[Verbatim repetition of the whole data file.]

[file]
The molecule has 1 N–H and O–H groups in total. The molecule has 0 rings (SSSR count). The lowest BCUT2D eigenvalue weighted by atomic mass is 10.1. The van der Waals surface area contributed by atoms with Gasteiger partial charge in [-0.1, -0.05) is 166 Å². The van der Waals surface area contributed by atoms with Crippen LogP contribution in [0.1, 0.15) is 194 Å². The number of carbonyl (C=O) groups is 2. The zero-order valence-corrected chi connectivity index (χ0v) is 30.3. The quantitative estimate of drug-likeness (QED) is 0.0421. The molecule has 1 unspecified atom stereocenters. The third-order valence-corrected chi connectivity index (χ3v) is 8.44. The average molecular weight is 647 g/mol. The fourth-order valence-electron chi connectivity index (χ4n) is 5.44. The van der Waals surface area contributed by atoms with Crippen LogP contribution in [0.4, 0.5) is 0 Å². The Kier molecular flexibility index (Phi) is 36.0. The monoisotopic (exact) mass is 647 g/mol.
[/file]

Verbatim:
The molecule has 1 N–H and O–H groups in total. The molecule has 0 rings (SSSR count). The lowest BCUT2D eigenvalue weighted by atomic mass is 10.1. The van der Waals surface area contributed by atoms with Gasteiger partial charge in [-0.1, -0.05) is 166 Å². The van der Waals surface area contributed by atoms with Crippen LogP contribution in [0.1, 0.15) is 194 Å². The number of carbonyl (C=O) groups is 2. The zero-order valence-corrected chi connectivity index (χ0v) is 30.3. The quantitative estimate of drug-likeness (QED) is 0.0421. The molecule has 1 unspecified atom stereocenters. The third-order valence-corrected chi connectivity index (χ3v) is 8.44. The average molecular weight is 647 g/mol. The fourth-order valence-electron chi connectivity index (χ4n) is 5.44. The van der Waals surface area contributed by atoms with Crippen LogP contribution in [0.4, 0.5) is 0 Å². The Kier molecular flexibility index (Phi) is 36.0. The monoisotopic (exact) mass is 647 g/mol.